Amazon's latest delivery drone looks strange -- here's how it flies.
Rotocraft can take off and land vertically, which will be an essential requirement if the company is to deliver possibly fragile packages safely and precisely as part of its Amazon Prime Air service. The downside is their lower efficiency and range. As a hybrid of the two, the Amazon drone allows the convenience of vertical take-off and landing, and with its fixed-wing features, the possibility of smooth and quick flight to deliver packages up to around 15 miles away within 30 minutes.
The rotary element includes eight propellers organised in four pairs of coaxial rotors – where one is mounted over the other – in a quadcopter layout. These are fitted to two horizontal booms, one to either side of the drone’s central torpedo-like fuselage which carries the packages and the batteries to power it. Coaxial rotors are less efficient than single rotor propellers and they require about 40% more power for the same thrust. But they do provide larger thrust for a given rotor area – a way of packing the most thrust into a small-bodied aircraft.
The basic principle behind a quadcopter layout is that thrust produced by each of the propellers can be controlled independently to stabilise the attitude of the vehicle. Unlike a helicopter, manual control of a quadcopter is practically impossible. The reason that quadcopters have become so popular – and easy to fly – is only due to the rise of affordable autopilot systems that intelligently monitor and stabilise the drone.
The fixed-wing aspect of the drone is composed of two wings. The rear wing is a box wing design, incorporating three vertical tail fins, one with a horizontally-mounted propeller. While rarely used, box wings are theoretically more efficient than conventional wings due to the reduction of what is known as vortex-induced drag.
This drag occurs due to the high-pressure air on the wing’s lower surface escaping around the wing-tips, causing drag and reducing the effectiveness of the wing. In order to work around this, this the box wing design provides a continuous surface that blocks the movement of air from lower to upper surface. Winglets on conventional aircraft are designed to play a similar role.
The box wing also has some structural advantages, but in practice there are aerodynamic trade-offs which mean it is normally discarded in favour of large wing spans. In Amazon’s case, the box wing design provides the necessary lift in an aircraft that’s also small – so that it’s easier to land in your garden.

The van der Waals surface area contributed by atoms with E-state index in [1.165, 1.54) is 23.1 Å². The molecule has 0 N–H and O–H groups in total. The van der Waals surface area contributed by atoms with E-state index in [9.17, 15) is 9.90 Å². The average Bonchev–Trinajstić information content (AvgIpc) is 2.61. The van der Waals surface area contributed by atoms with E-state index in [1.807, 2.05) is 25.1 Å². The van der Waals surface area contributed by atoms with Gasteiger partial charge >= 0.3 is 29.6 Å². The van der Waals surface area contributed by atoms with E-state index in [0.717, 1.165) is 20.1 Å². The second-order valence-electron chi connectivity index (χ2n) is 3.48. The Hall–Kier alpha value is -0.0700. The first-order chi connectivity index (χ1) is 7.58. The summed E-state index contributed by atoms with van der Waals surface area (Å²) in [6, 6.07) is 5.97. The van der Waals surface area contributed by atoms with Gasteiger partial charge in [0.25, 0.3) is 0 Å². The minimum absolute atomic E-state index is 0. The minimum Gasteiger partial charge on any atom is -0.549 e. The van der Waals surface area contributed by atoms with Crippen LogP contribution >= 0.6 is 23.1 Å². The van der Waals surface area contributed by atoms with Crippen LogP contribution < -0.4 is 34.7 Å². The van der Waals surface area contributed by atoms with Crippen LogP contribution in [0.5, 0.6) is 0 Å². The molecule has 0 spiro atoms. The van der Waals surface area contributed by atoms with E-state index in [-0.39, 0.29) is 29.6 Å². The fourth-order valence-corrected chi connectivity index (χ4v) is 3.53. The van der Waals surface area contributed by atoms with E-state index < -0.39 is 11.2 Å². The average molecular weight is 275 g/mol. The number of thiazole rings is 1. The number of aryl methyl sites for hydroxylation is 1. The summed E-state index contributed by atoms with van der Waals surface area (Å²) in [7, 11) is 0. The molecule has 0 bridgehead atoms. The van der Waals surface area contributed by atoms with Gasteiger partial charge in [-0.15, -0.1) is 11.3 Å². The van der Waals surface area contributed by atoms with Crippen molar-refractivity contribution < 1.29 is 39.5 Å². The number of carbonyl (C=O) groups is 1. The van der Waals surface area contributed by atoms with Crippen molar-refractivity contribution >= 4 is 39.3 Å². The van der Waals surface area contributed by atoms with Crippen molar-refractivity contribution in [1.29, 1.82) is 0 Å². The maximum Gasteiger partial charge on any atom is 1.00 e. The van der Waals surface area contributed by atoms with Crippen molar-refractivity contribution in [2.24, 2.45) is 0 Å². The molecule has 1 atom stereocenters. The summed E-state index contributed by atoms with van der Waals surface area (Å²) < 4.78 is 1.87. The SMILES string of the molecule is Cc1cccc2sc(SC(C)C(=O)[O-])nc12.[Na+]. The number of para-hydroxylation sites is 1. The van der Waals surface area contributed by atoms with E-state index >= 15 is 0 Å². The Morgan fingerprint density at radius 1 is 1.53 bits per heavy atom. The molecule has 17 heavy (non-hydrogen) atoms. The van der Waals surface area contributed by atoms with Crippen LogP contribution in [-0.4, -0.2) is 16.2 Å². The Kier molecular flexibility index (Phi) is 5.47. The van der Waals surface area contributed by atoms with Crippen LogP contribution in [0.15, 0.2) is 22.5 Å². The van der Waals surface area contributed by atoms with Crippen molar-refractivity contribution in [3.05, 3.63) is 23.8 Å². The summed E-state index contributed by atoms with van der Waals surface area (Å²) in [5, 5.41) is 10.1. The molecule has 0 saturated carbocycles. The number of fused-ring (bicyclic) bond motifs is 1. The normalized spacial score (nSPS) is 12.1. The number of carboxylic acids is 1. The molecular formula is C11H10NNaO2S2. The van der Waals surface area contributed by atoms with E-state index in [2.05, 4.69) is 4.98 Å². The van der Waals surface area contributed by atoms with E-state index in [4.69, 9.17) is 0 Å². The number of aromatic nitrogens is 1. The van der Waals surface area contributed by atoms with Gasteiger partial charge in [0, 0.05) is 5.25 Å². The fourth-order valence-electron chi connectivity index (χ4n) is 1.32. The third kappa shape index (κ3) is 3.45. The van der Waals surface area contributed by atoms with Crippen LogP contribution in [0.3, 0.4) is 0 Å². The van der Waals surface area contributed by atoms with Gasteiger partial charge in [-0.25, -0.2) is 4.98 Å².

The front wing also features winglet-like fins to reduce drag, only these are inverted to point downwards so that they can also double as a place to fit the landing gear, two wheels, in a way that doesn’t create excessive additional drag.
Conventional fixed-wing aircraft usually have their wings set more or less centrally between the nose and tail, whereas the wings of this drone are positioned at the extreme front and rear, giving the aircraft its curious square appearance.
For an aircraft to be stable and safe to fly, the centre of mass must be positioned in front of the centre of lift. On a conventional aircraft the centre of lift is roughly aligned with the main wings and the aircraft’s weight is nearer the nose. The centre of mass for Amazon’s drone will probably be close to the centre of the aircraft to ensure it is balanced when operating in vertical flight. The use of a larger wing area at the rear will help to bring the centre of lift backwards, behind the centre of mass, to ensure it remains stable in forward flight.
For its control surfaces, the drone has elevons – a combination of ailerons (which control aircraft roll) and elevators (which control pitch). When synchronised they can be used to control the aircraft’s angle of pitch up or down, and when moved in opposite directions they control the roll of the aircraft. This design is another decision that potentially reduces mass, cost and complexity, although potentially at the cost of control.
The aircraft is one of several prototypes being evaluated by Amazon, and shows some interesting concepts. Inevitably, there’s a difficult compromise to be struck between the need for vertical take-off and landing and forward flight efficiency. The wings and control surfaces add extra weight, reducing flight time, while the rotors, their motors, and the extra structural elements they require will add more weight and drag, reducing its range. It will be interesting to see how Amazon balance these conflicting requirements as their designs progress.
Pejman Iravani, Lecturer in Mechanical Engineering, University of Bath; David Cleaver, Lecturer in Aerospace Engineering, University of Bath, and Jonathan du Bois, Lecturer in Electromechanical Engineering, University of Bath. This article was originally published on The Conversation. Read the original article.